Nice Compilation of Charge vs Voltage for LiFePO4 batteries

DaveDave Registered Users Posts: 51 ✭✭
I thought this was one of the nicer studies I have seen. It demonstrates what raj, mcgivor and others here have been saying, a final voltage of 3.4V per cell results in an essentially full cell, apparently 99% SOC.

12 * 300 W (10 fixed rooftop, 2 movable pole mount), Morningstar Tristar MPPT 60, Magnum 4448 PAE, 64 200Ah CALB in 4p16s arrangement with 16 LED Balancers and a Choice BMS300 (It is lousy and I don't recommend but it provides high and low voltage cutoff)

Comments

  • BB.BB. Super Moderators, Administrators Posts: 30,760 admin
    Pay attention--Much from Dave's link is regarding LiFePO4 chemistry.

    Different Li Ion chemistries can be vastly different charging voltages.

    LiFePO4 is typical for "our usage" (solar, RVs, etc.). It is relatively safe (should not catch fire/explode if miss-charged or miss-handled).

    However, exceeding high or low voltage limits can quickly damage even these cells.

    -Bill
    Near San Francisco California: 3.5kWatt Grid Tied Solar power system+small backup genset
  • jonrjonr Solar Expert Posts: 1,379 ✭✭✭✭
    edited December 2019 #3
    But only if you hold 3.4V until current drops to some low level (eg, ~1% as in the above test).  Charge at .2C to 3.4V and then stop charging and the result could be 70%.   See #17 below.     There is no single "this voltage = this SOC" number.
     
    https://forum.solar-electric.com/discussion/351996/charging-lfp-lifepo4-batteries-to-90-soc-or-not/p1

    I am available for custom hardware/firmware development

  • mcgivormcgivor Solar Expert Posts: 3,439 ✭✭✭✭✭
    Staying close to the knee of the charge curve rather than trying to achieve 3.600 VPS is recommended by many as it is not achieving much benifit and may actually be more stressful to the cells, same goes for the discharge curve there is so little potential energy below the discharge knee.

    During an experiment I did set the charging voltage to 3.600 VPC to observe how the individual cell voltages responded, the battery accepted full current available until  3.500 VPC, the BMS then reduced the current dramatically from 30A to ~5A tapering down further as the cell voltages increased to a few mA, when the first cell reached 3.600 V the current became zero. The BMS then choose each lower cell and charged in pulses via the sense wire to a maximum of 75 mA until all were aligned at 3.600 V. Because the cells were top ballanced prior to installation the time taken was relatively short. This may be something I might consider if I see drift, but so far the cells are at maximum within 25 mV of each other when nearing the knee, but usually between 6 and 15 mV..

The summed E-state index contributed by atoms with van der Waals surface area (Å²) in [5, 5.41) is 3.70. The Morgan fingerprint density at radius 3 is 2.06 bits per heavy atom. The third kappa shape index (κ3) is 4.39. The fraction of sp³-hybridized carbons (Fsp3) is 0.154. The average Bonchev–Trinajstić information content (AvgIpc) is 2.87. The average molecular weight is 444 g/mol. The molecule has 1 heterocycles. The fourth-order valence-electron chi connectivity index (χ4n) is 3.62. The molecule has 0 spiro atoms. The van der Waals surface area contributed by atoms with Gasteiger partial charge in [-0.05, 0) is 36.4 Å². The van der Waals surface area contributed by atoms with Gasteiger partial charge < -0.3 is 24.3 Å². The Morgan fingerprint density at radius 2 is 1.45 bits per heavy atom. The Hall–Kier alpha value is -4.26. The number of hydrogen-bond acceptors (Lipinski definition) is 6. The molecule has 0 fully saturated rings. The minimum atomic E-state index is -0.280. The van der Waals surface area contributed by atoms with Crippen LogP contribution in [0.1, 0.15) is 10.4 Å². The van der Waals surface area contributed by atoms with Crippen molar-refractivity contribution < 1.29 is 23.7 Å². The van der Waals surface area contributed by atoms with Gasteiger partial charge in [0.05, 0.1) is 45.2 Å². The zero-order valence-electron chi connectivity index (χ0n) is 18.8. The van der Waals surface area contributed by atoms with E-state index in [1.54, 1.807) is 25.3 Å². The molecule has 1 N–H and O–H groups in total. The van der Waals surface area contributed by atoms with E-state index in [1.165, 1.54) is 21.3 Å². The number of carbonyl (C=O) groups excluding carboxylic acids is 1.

As far as dischargeing to lower limitations, I've never ventured down that avenue simply because my cells were top ballanced, they can be either top or bottom ballanced, but not both.

    1500W, 6× Schutten 250W Poly panels , Schneider MPPT 60 150 CC, Schneider SW 2524 inverter, 400Ah LFP 24V nominal battery bank 
    Second system 1890W  3 × 300W No name brand poly, 3×330 Sunsolar Poly panels, Morningstar TS 60 PWM controller, no name 2000W inverter 400Ah FLA 24V nominal used for water pumping and day time air conditioning.  
    5Kw Yanmar clone single cylinder air cooled diesel generator for rare emergency charging and welding.
  • DaveDave Registered Users Posts: 51 ✭✭
    Now that I am trying to apply these results to my steep learning curve for my new batteries, it seems like I'd need to wait til my "absorb" current dropped to about 11A to reach full capacity with 3.4V target. That seems to happen after about 3 hours of absorbing. Will a 3 hour absorb damage the batteries in any way? there are loads coming off and online throughout the charging. Most experienced people are recommending much shorter absorb times and I am sure that's based on solid reasoning and experience but I don't see how the batteries will get fully charged unless the charge current drops to something like 0.013C, (about 11A for a 800Ah bank).
    12 * 300 W (10 fixed rooftop, 2 movable pole mount), Morningstar Tristar MPPT 60, Magnum 4448 PAE, 64 200Ah CALB in 4p16s arrangement with 16 LED Balancers and a Choice BMS300 (It is lousy and I don't recommend but it provides high and low voltage cutoff)
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